When I was a child we watched every western that was on TV and or the movies. A good John Wayne or Randolph Scott western was hard to beat no matter what screen it was on. We often went to the local drive in theater to catch a movie and they usually played a double or triple feature. Sometimes Clint Eastwood might even be playing or some other spaghetti western . I truly loved those old shows.
Though we watched to see the cowboy save the day I found my attention and heart drawn to the Indian. The Native American tribes were portrayed mostly as the antagonists but I couldn’t help but be drawn to them. You see, somewhere in my heritage and not very far back, I am of native blood. So it’s no wonder why I was drawn to the “Indian” in the old movies. So much so that I begged my parents for a bow and arrows. Money was tight so it wasn’t as if they could just run down and throw away $20 on even a cheap little bow that would end up thrown down in the yard after a couple of hours.
One Saturday my mother and I were in the local department store and as usual I made my way to the sporting goods area to window shop all the rods, reels, guns, knives and bows I knew I couldn’t have. Not just yet anyway. I found myself face to face with a little red fiberglass re-curve bow complete with arrows and a quiver. It even came with a Howard Hill instruction pamphlet on how to shoot a bow. To say I was in love would be the understatement of a lifetime.
My mom knew right were to find me we hen she was ready to check out. She pushed her buggy up beside me and smiled and asked what I was looking at. I showed her the bow and asked if I might get it. My mother looked it over and said yes. I couldn’t believe it she said yes. I carried that little red Sioux re-curve in my arms as if I carried a baby brother or sister. Lovingly I held it. Not knowing then that I so appropriately showed it so much love because that Little red bow would help shape every aspect of who I later became.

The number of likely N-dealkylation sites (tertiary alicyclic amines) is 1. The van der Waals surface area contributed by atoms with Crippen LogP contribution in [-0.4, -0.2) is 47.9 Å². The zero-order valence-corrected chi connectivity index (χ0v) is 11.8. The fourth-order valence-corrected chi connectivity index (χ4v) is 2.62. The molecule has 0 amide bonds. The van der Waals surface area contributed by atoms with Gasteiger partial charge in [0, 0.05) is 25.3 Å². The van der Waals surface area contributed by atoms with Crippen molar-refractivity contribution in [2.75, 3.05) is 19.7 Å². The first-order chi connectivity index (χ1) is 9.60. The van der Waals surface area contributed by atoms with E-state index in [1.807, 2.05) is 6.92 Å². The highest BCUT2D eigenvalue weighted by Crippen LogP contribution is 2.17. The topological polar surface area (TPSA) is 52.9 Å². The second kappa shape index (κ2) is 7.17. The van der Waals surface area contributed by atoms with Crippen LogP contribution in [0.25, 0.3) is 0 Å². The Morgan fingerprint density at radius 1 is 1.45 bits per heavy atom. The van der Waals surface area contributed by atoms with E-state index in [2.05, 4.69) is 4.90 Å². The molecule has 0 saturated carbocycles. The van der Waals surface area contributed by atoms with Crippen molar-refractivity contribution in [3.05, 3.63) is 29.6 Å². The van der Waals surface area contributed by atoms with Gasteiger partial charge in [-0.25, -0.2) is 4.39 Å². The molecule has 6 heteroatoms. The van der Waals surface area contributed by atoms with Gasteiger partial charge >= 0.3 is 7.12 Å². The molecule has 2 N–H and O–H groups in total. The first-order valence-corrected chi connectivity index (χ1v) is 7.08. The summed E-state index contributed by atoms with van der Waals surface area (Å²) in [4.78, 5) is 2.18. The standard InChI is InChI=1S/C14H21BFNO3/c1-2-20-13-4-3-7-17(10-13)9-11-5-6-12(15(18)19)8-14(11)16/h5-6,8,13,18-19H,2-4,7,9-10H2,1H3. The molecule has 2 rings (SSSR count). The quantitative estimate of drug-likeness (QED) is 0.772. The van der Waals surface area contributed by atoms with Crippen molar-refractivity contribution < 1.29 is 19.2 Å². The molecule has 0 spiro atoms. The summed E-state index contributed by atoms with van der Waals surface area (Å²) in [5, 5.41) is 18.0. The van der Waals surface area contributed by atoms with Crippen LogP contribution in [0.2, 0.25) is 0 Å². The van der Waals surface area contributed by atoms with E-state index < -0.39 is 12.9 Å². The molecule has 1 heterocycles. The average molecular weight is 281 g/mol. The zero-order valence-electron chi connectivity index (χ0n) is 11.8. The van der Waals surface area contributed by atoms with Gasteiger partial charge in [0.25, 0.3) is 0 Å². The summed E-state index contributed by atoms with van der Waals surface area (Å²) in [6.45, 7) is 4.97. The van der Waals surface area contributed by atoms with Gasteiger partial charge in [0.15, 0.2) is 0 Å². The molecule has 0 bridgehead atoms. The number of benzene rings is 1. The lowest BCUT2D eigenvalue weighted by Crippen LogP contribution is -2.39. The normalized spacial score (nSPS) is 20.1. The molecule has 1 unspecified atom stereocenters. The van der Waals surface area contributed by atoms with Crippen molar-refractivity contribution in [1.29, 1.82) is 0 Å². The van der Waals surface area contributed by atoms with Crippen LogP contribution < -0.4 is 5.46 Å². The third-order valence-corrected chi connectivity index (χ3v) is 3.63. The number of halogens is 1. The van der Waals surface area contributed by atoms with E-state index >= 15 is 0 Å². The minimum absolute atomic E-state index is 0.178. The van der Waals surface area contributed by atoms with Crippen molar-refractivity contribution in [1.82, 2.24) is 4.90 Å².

Once we arrived back at home I tore open the packaging to get at my prize. The first order of business was reading that pamphlet and stringing the bow. I read that pamphlet a hundred times that day and over the next few. Illustrations of Howard Hill showing proper finger placement and knocking points. Proper shooting techniques and safety. It would be much later when I would learn who Mr. Hill was and that he was truly as amazing as I had thought.
I practiced for hours every day. That little red bow was a monster slayer and made me one of the tribe and also one of Robin Hoods men. I was Ivanhoe and Geronimo, Crazy Horse and various knights of the realm along with bowman from Middle Earth. When I held that Little Red bow I found myself transported and transformed. I could be anything or anyone. I got so good with that Little Red bow that I was soon picking off birds and rabbits. My mother would often come outside to find me roasting whatever varmint I had slain roasting over a small fire in our front yard.
I soon outgrew that little red bow but I got a Bear Whitetail compound from my brother in law John complete with sights, arrows and broad heads. Not bad pay for a few days work on a carport. That bow lead to my first hog and deer kills with a bow. I was hooked. No drug or alcohol could ever be as intoxicating to me as I feel with bow in hand. I am still transported and transformed when I have my bow grasped gently in my hand. Now instead of transported to another realm I am transported to my youth. The memories of that little red bow come flooding back and a smile comes to my face.
I am sure you all have something similar in your childhood. It may not be a little red bow but it may be a Red Rider or a Crossman air rifle. It may even be a simple Wrist Rocket sling shot. But the inner you can remember all the sights, smells and sounds of your childhood when you think about your little red bow.